- Virtual assistants - the use of virtual assistants built into mobile and smart home devices such as Amazon’s Alexa, Google Assistant and Apple Siri are mainstream examples of ALP and NLP in action today. Many of us have become accustomed to interacting with these devices by using our voices to have them perform a range of tasks, such as scheduling alarms, play music, enquiring about the weather and even translating words on the spot. In fact, a study by Edison Research found that in 2020, approximately 26% of Australians owned a smart speaker
- Voice banking – AI powered by ASR and NLP can allow customers to use their voice to manage their banking operations. ASR can also be used to verify and authenticate customers. In what could be a big step for customer service, NLP can detect the emotions of speakers so that disgruntled customers can be more quickly directed to assistance services before the problem escalates.
- Medical transcripts and analysis - Amazon Transcribe Medical provides an ASR service that transcribes physician-patient conversations for clinical documentation and subtitling telehealth consultations. This has been used in conjunction with NLP, which can analyse transcripts and medical records to triage and generate diagnostic models in order to perform a range of tasks, such as detecting early-stage chronic disease.
The performance of NLP and ASR systems has surpassed human benchmarks for several tasks, however, it’s not exactly time for humankind to throw in the towel just yet.
As the Microsoft team behind DeBERTa, one of the current state-of-the-art models deployed to perform NLP tasks, comments: the technology is “by no means reaching the human level of natural language understanding”. This is because humans are “extremely good at leveraging the knowledge learned from different tasks to solve a new task with no or little task-specific demonstration”, or in other words, highly capable of learning the meaning of a new word and then applying it to other language contexts. This is a skill NLP models are yet to match to the same extent.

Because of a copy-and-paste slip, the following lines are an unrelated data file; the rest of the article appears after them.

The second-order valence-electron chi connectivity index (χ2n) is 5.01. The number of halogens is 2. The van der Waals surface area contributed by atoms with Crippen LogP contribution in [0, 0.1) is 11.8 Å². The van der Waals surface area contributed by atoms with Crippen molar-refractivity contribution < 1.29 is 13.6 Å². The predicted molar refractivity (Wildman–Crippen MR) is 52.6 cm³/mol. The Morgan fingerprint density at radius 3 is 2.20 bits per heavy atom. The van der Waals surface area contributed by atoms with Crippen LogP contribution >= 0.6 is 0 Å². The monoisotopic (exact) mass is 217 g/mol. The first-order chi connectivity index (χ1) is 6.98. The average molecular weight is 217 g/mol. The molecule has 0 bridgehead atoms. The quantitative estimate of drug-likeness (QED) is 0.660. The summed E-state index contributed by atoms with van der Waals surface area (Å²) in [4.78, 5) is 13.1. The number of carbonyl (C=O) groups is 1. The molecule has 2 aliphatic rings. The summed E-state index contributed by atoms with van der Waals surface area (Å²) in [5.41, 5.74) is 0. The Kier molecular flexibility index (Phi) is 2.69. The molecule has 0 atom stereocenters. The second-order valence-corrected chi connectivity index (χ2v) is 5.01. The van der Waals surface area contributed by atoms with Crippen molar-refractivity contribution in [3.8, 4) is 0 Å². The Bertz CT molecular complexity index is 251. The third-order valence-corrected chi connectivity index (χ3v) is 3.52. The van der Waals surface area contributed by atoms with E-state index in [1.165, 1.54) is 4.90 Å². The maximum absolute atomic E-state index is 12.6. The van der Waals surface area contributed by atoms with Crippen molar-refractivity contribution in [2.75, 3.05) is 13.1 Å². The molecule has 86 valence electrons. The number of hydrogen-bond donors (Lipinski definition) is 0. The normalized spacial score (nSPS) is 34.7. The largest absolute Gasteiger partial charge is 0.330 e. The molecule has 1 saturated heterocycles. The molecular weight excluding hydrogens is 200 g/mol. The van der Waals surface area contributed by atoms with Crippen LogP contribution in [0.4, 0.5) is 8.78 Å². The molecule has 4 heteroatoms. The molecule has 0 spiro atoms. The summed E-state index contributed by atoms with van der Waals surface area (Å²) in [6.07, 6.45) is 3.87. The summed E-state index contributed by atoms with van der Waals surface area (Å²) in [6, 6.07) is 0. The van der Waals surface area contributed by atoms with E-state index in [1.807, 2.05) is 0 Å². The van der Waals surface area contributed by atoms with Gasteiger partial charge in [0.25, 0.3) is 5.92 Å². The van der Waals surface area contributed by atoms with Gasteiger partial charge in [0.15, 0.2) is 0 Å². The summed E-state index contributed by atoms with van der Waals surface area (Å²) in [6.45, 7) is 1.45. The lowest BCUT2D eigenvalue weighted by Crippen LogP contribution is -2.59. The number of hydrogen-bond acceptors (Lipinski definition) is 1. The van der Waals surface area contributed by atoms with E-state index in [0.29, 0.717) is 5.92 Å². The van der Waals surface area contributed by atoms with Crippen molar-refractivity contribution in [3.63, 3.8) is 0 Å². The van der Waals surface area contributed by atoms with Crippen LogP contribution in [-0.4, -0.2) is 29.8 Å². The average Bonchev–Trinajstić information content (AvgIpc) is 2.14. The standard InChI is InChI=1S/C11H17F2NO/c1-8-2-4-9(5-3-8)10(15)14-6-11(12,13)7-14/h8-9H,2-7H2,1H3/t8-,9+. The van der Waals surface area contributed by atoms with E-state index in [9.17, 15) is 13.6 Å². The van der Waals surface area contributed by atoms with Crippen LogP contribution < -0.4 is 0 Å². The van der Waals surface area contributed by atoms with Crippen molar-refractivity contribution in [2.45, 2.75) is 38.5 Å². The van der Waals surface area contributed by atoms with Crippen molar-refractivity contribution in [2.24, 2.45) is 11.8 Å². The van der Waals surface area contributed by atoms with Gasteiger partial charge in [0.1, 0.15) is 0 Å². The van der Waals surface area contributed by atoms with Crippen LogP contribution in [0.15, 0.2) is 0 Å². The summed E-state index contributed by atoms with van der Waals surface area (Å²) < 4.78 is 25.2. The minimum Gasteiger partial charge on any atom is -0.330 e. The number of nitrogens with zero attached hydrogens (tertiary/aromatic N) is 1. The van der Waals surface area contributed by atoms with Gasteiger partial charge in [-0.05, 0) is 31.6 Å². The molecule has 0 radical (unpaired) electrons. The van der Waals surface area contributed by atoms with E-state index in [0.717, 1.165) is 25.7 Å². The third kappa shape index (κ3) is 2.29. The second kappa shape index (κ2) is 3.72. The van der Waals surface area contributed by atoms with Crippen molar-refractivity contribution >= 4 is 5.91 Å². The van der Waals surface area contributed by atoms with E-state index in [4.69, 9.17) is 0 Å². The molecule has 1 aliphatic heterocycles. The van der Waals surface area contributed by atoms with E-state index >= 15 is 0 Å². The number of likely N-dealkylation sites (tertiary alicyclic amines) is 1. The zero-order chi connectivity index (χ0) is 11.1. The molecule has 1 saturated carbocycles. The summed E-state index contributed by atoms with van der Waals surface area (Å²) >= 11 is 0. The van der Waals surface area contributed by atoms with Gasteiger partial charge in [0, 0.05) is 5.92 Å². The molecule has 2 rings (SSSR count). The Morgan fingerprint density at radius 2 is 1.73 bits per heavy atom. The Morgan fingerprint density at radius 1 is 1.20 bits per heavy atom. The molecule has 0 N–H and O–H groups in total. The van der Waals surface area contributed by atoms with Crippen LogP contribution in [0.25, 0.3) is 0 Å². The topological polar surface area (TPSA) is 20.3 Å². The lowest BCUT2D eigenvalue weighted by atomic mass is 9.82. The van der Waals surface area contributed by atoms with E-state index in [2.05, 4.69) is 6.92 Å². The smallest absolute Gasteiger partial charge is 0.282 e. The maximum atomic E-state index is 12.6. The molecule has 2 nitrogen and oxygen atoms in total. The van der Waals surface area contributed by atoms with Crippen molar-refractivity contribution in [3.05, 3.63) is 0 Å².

Likewise, technical challenges remain for ASR as well, with current systems still experiencing difficulty in processing speakers when there is significant background noise and when attempting to identify users in larger datasets.
Perhaps more concerning are the results of research conducted by Stanford University, which found that even state-of-the-art ASR technology exhibited significant racial and gender disparity in that there were on average two times more errors experienced by black speakers as compared with white speakers. This “racial gap” also extends to NLP – a paper released by Oxford Insights suggests that NLP systems understand “standard” varieties of a language, and struggle with the vernacular used in minority communities. Issues such as these mimic the criticisms that are directed to other branches of AI.
Where to from here?
This all shows that AI apps have become very good listeners, perhaps better than most of us. But there is still a way to go with AI’s ability to keep up its end of a conversation before it is truly humanlike (like that seen in Black Mirror).
The Visual Commonsense Reasoning (VCR) task, first introduced in 2018, asks machines to answer a challenging question about a given image and to justify that answer with reasoning (whereas Siri will just give you an answer or suggestion in response to your question). As the following graph from the Stanford AI Index report shows, AI’s performance is still below humans, but the gap is rapidly narrowing.
Read more: Artificial Intelligence Index Report 2021
Authors: Edward Zheng, Jen Bradley and Peter Waters